Remembering War (IV): What stays with me now are the fragments
The silence on the plane ride to Saudi Arabia. The nightmares about poison gas. The “death letter” to my seven month old daughter. The Iraqi ID card with the numbers “1973” north of the breach.
Editor’s Note: Pete Blaber, in The Mission, The Men, and Me, discussed his frustration with operators and analysts who connect dots before collecting dots. This week, Paul Yingling challenges our inclination to do just that.
By Paul Yingling
Best Defense guest columnist
My memories of the Gulf War are small and sharp, like the fragments of a shattered mirror. The silence on the plane ride to Saudi Arabia. The nightmares about poison gas. The “death letter” to my seven month old daughter. The Iraqi ID card with the numbers “1973” north of the breach. Had I just killed a seventeen year-old boy? Eating peanut butter crackers during the movement to contact. The BMP that exploded behind us during the night battle. The twisted, burning tangle of metal and flesh on the highway. The stinking, choking blackness from the oil well fires. Playing softball in the desert. The heat. The flies.
Later, General Rhame gave a speech to explain what the 1st Infantry Division had accomplished in the war. The “Big Red One” breached the front line Iraqi defenses to facilitate the forward passage of the 1st British Armored Division and the VII Corps attack against Iraq’s Republican Guard. The division then attacked east, destroying the 37th Brigade of the 12th Iraqi Tank Division at the Battle of the 73 Easting. The division then cut off the retreat of Iraqi forces fleeing north from Kuwait. The line of carnage stretching between Kuwait and Iraq was named “the highway of death.”
When people ask me about the Gulf War, I tell them what the general told me. I don’t doubt that it’s true, or at least true enough to make sense. The general’s story is just that — a story with a beginning, middle and an end. I’m sure the general has his own fragmented memories of what happened. His fragments, like mine, are real but don’t really make sense. We create a narrative to help people understand what happened, but it’s reconstructed after the fact. When that BMP blew up behind me, I had no idea that it was part of the 37th Iraqi Brigade. I don’t even remember if the general said that in his speech. I looked up “First Infantry Division” on Wikipedia, and whoever wrote the article seemed to know where that BMP came from.
Mathematicians use linear regression to establish correlations between two variables. They plot the data on a graph, and draw a line that best fits the pattern created by the data points. The line might not actually touch any of the points. However, if drawn properly, it minimizes the distance between the points and the line. It might even tell a story about the relationship between the variables.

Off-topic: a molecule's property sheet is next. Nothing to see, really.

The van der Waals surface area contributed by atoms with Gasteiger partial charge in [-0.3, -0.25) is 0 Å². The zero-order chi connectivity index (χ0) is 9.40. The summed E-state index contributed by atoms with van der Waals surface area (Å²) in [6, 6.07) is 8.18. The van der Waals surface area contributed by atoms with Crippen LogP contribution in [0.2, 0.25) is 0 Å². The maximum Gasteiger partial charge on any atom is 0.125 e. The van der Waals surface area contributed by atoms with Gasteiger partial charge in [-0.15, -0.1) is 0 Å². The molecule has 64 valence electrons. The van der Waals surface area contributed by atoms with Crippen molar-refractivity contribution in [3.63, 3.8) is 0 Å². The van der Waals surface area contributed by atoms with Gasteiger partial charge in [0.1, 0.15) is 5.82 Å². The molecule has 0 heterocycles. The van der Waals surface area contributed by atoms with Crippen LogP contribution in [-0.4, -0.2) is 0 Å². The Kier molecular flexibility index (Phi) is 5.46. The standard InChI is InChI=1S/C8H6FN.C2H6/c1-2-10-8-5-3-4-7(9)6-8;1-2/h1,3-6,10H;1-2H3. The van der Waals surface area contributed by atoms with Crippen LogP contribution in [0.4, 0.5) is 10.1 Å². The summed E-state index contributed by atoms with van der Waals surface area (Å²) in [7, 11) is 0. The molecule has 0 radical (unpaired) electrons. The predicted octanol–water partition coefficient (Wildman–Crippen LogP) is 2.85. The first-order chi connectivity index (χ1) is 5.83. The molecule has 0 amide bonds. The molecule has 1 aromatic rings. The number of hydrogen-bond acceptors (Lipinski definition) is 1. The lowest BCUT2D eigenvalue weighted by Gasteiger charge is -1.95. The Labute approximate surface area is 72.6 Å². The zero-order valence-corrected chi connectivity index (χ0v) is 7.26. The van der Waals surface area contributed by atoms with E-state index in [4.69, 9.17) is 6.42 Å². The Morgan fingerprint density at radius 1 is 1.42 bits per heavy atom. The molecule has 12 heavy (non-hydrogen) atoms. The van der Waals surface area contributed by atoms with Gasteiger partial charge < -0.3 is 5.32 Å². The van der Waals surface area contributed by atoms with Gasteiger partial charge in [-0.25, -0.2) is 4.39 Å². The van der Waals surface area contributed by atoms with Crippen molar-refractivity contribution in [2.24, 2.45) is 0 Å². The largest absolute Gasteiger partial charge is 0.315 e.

Historians have their own version of linear regression. At best, they seek out all of the available data points and try to connect the dots. The line they draw takes the form of a narrative — a story with a beginning, middle and an end. The best historians acknowledge that the story is provisional, based on the data points available. They wonder about the silences in history — the missing data from the losers, the powerless, and the inarticulate.
Not all scholars are so careful. Some start with the story and look for data points to confirm it. However, all stories, carefully constructed or otherwise, are lines that smooth out a jumble of dots. The distance between the line and the dot is the difference between the story and the truth.
After the United States invaded Iraq, I had a great deal to say and I said it with a great deal of confidence. The decision to invade was a blunder but not an irrevocable one. The U.S. military had to change the way it was organized, trained and equipped to prevail in irregular warfare. The generals leading the war were incompetent, or dishonest, or both.
Then, my audiences shared both my conclusions and my confidence. I had been to the dangerous places, I had read the great books and I knew the important people. I drew smooth, straight lines. I told simple, clear stories.
I spent the better part of a decade writing and fighting; for me, they were nearly the same thing. Somewhere along the way, I learned a great deal and became less sure of everything.
Now, hardly anybody asks me about my experiences in Iraq. If someone does ask, I’ll just shake my head in disgust or say only, “it was bad.” The conversation usually stops there, and it’s just as well. I no longer have a great deal to say. I cannot give a speech explaining the big picture. There is no story to tell; there is no line to connect the dots.
Now, I’m a history teacher. I challenge my kids to be skeptical of smooth, straight lines and simple, clear stories. I wonder along with them how experts know the things they say they know. I ask them to listen for the silences.
Someday, perhaps historians will make sense of it all. I hope they do their work carefully. My kids will be watching.
Every Memorial Day, I remember the people I lost in Iraq. Rafael. Joe. Jeffrey. Doug. Joe, Travis. Torre. Rowdy. I say their names, and the day and the place where each died. My memories of their deaths are the small, sharp fragments of shattered lives.
Paul Yingling is a high school teacher in Colorado Springs.
Photo credit: 173rd Airborne Brigade Combat Team/U.S. Army Europe Images/Flickr
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